Insurance

Workers Compensation eMod Explained

OSHA Final Rule

Your company’s workers compensation policy and all of its supportive pieces are vital to your company’s profitability and growth. Too many business owners and executives disregard this policy as a meaningless but necessary business expense that they do not care to know anything about. Approaching your workers compensation policy this way could cost you thousands of dollars! Also, it is a standard requirement in many industries to provide your eMod factor before being awarded a specific job or project, and if your eMod factor is too high, you may not be awarded that opportunity.

One of the most vital facets of your workers compensation program is your company’s assigned eMod factor.

To begin this discussion, it is important to understand that each state has assigned a company or governing body to regulate workers compensation for their state. The majority of the states use a company called the National Council on Compensation Insurance (NCCI) to manage workers compensation in their states. Washington, Wyoming, North Dakota, and Ohio are monopolistic states which means that the state government manages the purchasing and claims experience in their states. The following states use other independent bureaus to govern workers compensation in their states: California, Delaware, Indiana, Massachusetts, Michigan, Minnesota, New Jersey, New York, North Carolina, Pennsylvania, Texas, and Wisconsin. No matter which governing body manages workers compensation for your state, you will be issued an eMod factor by that organization. The eMod factor is not set, managed, or altered in any way by your agent or insurance company.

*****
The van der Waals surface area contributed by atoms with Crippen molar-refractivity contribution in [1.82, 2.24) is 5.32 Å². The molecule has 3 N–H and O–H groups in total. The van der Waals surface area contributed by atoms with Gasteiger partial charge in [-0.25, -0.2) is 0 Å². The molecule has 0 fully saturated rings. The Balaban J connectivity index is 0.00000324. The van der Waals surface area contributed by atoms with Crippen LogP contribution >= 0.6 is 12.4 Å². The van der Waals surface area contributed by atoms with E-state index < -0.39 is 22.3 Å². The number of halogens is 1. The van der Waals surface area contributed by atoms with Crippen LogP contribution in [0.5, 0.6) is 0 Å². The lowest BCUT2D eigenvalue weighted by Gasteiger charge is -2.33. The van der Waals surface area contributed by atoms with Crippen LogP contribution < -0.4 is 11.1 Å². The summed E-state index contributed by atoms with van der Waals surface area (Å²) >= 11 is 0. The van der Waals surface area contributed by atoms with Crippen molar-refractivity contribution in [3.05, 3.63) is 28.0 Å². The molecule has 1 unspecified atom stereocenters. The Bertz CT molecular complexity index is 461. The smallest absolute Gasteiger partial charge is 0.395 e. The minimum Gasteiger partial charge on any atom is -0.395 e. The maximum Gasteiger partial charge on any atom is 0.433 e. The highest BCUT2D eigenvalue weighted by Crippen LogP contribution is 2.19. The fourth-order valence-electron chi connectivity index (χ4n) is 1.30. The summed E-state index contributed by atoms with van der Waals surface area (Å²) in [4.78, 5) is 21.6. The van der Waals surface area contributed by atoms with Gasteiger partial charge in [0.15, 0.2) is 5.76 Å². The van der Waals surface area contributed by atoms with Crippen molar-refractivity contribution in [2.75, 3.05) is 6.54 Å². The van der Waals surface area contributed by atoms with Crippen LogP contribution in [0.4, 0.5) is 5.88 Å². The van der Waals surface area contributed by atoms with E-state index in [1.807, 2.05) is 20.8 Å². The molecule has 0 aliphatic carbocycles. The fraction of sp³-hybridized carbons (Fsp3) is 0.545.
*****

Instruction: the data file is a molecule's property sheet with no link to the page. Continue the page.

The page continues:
What is an eMod factor?

An eMod factor is a rating number that is calculated based upon your workers compensation premiums and workers compensation claims payments and is designed to show what risk level your company is based on similar companies in your industry and location. There are many factors that are gathered and used in the calculation of this factor, but the two specific factors that a business owner or executive can manage and affect are the workers compensation premium and the workers compensation claims payments.